I'm a junior associate in the bankruptcy group at a big firm.
My primary responsibility is drafting--motions, replies to objections, deal documents, PowerPoint presentations (a lot of PowerPoint presentations), charts, memos, summaries, letters to other law firms, emails. A typical document that a junior restructuring associate might draft, for example, is a motion to approve a debtor-in-possession or "DIP" loan--a loan incurred by a company in bankruptcy at the beginning of the case to finance operations and restructuring costs.
In my practice group, a junior lawyer typically takes primary drafting responsibility for a document from beginning to end. This can be interesting and exciting, and it can be incredibly painful, often at the same time. At big firms, documents are drafted by committee and at multiple levels.
It might start with a series of phone calls with the client and senior lawyers. After the calls, a (sometimes vague) concept of the deliverable emerges. Then I start drafting. This initial draft has significant if subtle influence. Although the document may change dramatically by the time it's filed, executed, or otherwise finished, its initial structure almost always shapes the discussion and the final product.
Then I send the first draft to a senior associate or a partner. He or she reviews it and provides "comments" (read: revisions)--in track changes, in the body of an email, over the phone, scribbled on the document, or in some combination. There are often many iterations of this process.
When I get the green light, I send it to a broader group of partners and associates on the matter. This is when it can get painful, if it hasn't already. Comments can come like an avalanche--often conflicting comments. Managing this process can be delicate and even political. It's one of the harder parts of the job--and, again, there are many iterations.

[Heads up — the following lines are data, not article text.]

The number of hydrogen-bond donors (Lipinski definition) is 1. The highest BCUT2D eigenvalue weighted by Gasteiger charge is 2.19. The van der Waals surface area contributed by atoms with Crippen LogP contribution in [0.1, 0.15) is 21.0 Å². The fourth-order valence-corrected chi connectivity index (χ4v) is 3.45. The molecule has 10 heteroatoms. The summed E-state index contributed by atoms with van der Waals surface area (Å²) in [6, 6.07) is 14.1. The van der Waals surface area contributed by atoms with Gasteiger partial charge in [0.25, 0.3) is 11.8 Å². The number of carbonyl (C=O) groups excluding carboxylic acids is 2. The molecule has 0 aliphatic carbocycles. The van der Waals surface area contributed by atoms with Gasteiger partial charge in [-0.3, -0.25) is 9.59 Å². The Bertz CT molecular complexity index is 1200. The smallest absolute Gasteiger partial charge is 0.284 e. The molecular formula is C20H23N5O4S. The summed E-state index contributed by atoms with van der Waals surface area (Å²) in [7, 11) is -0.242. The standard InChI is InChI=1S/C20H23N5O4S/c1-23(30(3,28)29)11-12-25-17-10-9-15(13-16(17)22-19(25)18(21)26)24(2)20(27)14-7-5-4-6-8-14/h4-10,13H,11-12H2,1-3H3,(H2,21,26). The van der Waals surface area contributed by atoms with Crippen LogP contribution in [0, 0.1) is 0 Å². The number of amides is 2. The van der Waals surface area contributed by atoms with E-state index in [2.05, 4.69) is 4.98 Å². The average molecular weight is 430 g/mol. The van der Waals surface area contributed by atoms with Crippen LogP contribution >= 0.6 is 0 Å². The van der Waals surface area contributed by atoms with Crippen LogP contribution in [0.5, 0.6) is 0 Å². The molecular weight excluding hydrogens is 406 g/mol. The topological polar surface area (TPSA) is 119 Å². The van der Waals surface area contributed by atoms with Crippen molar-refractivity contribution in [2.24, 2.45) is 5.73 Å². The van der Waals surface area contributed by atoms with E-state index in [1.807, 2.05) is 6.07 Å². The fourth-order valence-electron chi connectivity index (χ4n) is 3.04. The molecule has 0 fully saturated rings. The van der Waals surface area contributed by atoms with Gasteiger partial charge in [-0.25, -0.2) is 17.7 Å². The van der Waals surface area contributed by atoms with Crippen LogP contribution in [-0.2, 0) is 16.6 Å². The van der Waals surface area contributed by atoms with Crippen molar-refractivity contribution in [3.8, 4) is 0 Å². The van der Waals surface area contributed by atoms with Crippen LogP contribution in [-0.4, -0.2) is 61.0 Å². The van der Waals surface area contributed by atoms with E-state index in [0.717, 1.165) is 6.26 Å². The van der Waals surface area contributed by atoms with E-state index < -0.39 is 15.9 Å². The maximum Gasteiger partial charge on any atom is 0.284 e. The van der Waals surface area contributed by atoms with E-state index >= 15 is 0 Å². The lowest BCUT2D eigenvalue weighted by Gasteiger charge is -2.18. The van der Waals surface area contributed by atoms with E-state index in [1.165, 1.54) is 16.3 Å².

Then I send it to the client. Some clients have a light touch; others are very hands on. Incorporating client comments can be even more delicate than incorporating internal comments. Overruling a comment from an important person at the client can result in blowback, so you try to give yourself cover by flagging significant issues to someone more senior at the firm.
For important documents, depending on the situation, the next step is often to send the document to professionals at other firms. Lenders counsel, for example, will have a lot of input into a DIP motion. And in most major corporate bankruptcies, the lawyers for significant creditor groups also get input.
Finalization tends to be the most stressful phase. Although the entire drafting process might take a day or a month, there is almost always immense time pressure due to real or imagined deadlines. Comments often keep coming down to the wire. As you're preparing to file or otherwise finalize a document, your focus shifts to avoiding a cataclysmic fuckup. Typos and such are bad, but what you're really trying to avoid is a substantive error that causes a serious issue. Although people will tell you that junior associates aren't in a position to make a truly devastating error, in reality, as the primary drafters of critical documents, they're often in the best position to do so.
Afterward, I have a drink.
Outside of drafting, I spend a lot of time helping to coordinate the case. I travel to hearings and provide support for the team. I'm on the phone and sending emails to lawyers in our other practice groups, to our bankers and consultants, to the creditors' professionals, and to the client. I'm usually handling these tasks while drafting one or more documents. Juggling is a critical skill.
There are also more mundane tasks, although much less so than in other practice groups. We almost never do doc review or due diligence--I never have. But, for example, because a debtor's professional fees have to be approved by the court through an elaborate process, junior bankruptcy lawyers can spend a ton of time on "fee applications" and related work that is profoundly tedious. And because bankruptcy "law" is based as much on custom as it is on written law, one grueling responsibility of junior associates is to work with paralegals to dig through documents for "precedents"--examples of things happening in bankruptcy that don't make it into published opinions.
Overall, the work is good if you like business and finance, but the hours and the stress are incredible.